Where Are We Now?
Limb salvage is possible and appropriate in up to 90% of patients with primary sarcomas of the extremities without compromising survival, and this approach achieves almost equal local tumor control when compared to amputation , with better functional results. With continuous improvement in survival of patients with metastatic disease, more of these patients are candidates for tumor resection and limb salvage, particularly those with oligometastatic disease [6, 7]. An increasing number of patients with massive bone loss resulting from trauma, osteomyelitis, and failed arthroplasty are being treated with endoprostheses.
In order to retain a functional limb following bone and/or joint resection, a durable structural reconstruction is required. Reconstruction options include biologic and endoprosthetic solutions, neither of which is entirely satisfactory. Complications related to the use of endoprostheses include infection, aseptic loosening of prosthetic stems, prosthetic fractures, and joint instability . Intramedullary endoprosthetic fixation, whether achieved by cementing or press-fit, can fail in up to 30% of patients, particularly among patients undergoing knee or elbow reconstructions [5, 7].
The use of compression osteointegration (Compress® Compliant Pre-stress Device [CPS]; Biomet Inc, Warsaw, IN, USA) as a fixation method was introduced, in part, to reduce the risk of aseptic loosening. This technique creates continuous stable high-grade compression forces between the cut bone end and a porous, coated disc or spindle. This compression stimulates osteointegration at the bone-prosthetic interface, avoids stress stem shielding around the stem, prevents osteolysis from particulate wear debris, and preserves bone stock, all of which contribute to a reduction in the likelihood of aseptic loosening. The short intramedullary component permits its use in situations where there is limited bone remaining. In reconstructions complicated by aseptic loosening, little bone is lost in the course of revision. For infections, an exchange of the extraosseous portion of the endoprosthesis often can be done, leaving the fixed anchor plug and spindle in the bone while still allowing effective treatment of the infection.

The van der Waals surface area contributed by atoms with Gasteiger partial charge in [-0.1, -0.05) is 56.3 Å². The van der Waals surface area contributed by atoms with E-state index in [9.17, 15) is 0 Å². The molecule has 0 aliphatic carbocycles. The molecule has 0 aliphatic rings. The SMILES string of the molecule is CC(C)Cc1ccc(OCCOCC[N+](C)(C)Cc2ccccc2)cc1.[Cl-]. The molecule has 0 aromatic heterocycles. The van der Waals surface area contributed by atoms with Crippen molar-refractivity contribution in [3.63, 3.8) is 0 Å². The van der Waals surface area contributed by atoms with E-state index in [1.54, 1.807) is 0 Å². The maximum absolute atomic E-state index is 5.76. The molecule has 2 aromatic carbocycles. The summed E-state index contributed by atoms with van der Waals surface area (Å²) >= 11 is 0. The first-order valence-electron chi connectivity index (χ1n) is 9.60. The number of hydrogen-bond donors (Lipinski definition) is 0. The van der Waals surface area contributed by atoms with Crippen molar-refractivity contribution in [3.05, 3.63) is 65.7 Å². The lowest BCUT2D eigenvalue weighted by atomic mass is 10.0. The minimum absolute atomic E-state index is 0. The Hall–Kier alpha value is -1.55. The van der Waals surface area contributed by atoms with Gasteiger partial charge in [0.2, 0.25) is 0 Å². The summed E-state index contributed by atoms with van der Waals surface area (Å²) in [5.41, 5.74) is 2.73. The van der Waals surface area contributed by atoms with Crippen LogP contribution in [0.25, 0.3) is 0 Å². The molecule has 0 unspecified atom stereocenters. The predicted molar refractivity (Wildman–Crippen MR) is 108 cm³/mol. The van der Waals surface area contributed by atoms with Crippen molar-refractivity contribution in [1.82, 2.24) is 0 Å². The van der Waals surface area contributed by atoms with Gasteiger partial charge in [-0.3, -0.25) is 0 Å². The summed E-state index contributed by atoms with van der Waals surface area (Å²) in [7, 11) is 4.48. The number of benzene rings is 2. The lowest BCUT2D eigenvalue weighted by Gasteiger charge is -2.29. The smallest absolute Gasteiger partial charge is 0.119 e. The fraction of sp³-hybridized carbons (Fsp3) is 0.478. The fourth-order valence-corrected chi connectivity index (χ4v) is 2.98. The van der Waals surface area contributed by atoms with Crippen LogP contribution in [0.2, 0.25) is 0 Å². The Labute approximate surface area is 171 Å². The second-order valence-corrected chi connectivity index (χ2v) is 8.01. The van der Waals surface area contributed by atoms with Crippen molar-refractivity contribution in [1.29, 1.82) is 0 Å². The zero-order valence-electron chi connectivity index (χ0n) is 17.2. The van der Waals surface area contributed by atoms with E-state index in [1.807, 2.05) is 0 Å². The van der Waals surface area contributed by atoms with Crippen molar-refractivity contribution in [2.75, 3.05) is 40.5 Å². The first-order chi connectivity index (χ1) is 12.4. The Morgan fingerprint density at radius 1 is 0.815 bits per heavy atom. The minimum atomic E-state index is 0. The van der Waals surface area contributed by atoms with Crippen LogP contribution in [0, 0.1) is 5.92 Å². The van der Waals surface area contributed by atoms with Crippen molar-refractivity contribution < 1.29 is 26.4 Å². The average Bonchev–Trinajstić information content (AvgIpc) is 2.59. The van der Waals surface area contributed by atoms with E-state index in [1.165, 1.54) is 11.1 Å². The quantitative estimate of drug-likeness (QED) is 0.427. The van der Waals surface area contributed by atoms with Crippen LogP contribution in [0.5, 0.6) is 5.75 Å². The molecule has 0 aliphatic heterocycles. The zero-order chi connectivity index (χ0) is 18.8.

In a large series with long-term followup, Healey and colleagues  showed that the efficacy of this fixation technique in the lower limb is at least as successful (and probably superior to) conventional methods. While we have seen similar results in the lower limb, we still have much to learn regarding its use in the upper extremity [3, 4, 10].
Where Do We Need To Go?
Clearly, more studies examining upper-extremity fixation with greater patient numbers and longer followup are necessary. Although the current study reports on a small heterogeneous patient population undergoing upper extremity fixation, the paper is timely. In their discussion, Goulding and colleagues state that one of the limitations of their study is that the majority of the patients underwent complex reconstructions in grossly compromised bone, some still containing cement. However, the fact that this form of reconstruction was possible, and largely successful in such cases, is arguably a strength rather than a weakness. All but two patients had previous surgery, yet only two of eight patients suffered complication directly related to failure of the CPS implant—namely, failure of ingrowth at the bone-implant interface, resulting in periprosthetic structural failure similar to that reported in previous studies [4, 5].
It should be noted that none of the patients reported in the study by Henderson and colleagues  had CPS fixation. Furthermore, both patients had multiple previous procedures, so careful study of these patients and the surgical techniques employed may point the way to improvement. For instance, constant bone irrigation while using the face reamer may prevent osteonecrosis.